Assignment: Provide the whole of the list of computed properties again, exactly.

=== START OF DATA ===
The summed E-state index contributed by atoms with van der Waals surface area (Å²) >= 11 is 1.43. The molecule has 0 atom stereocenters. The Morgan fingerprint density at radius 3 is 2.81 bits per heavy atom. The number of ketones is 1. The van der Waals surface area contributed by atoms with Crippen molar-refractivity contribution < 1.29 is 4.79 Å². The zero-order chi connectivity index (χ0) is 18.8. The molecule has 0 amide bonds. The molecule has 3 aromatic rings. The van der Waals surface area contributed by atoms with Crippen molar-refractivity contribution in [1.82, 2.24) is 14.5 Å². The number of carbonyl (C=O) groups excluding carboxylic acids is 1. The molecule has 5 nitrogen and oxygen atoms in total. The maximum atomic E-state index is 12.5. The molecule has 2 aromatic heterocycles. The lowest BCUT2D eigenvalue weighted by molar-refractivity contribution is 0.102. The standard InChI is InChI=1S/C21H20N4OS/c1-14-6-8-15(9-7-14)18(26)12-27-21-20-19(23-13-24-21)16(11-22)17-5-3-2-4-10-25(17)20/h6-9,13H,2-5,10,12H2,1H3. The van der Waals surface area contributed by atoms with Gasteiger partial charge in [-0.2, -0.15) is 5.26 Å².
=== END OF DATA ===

The summed E-state index contributed by atoms with van der Waals surface area (Å²) >= 11 is 1.43. The molecule has 0 atom stereocenters. The Morgan fingerprint density at radius 3 is 2.81 bits per heavy atom. The number of ketones is 1. The van der Waals surface area contributed by atoms with Crippen molar-refractivity contribution < 1.29 is 4.79 Å². The zero-order chi connectivity index (χ0) is 18.8. The molecule has 0 amide bonds. The molecule has 3 aromatic rings. The van der Waals surface area contributed by atoms with Crippen molar-refractivity contribution in [1.82, 2.24) is 14.5 Å². The number of carbonyl (C=O) groups excluding carboxylic acids is 1. The molecule has 5 nitrogen and oxygen atoms in total. The maximum atomic E-state index is 12.5. The molecule has 2 aromatic heterocycles. The lowest BCUT2D eigenvalue weighted by molar-refractivity contribution is 0.102. The standard InChI is InChI=1S/C21H20N4OS/c1-14-6-8-15(9-7-14)18(26)12-27-21-20-19(23-13-24-21)16(11-22)17-5-3-2-4-10-25(17)20/h6-9,13H,2-5,10,12H2,1H3. The van der Waals surface area contributed by atoms with Gasteiger partial charge in [-0.2, -0.15) is 5.26 Å².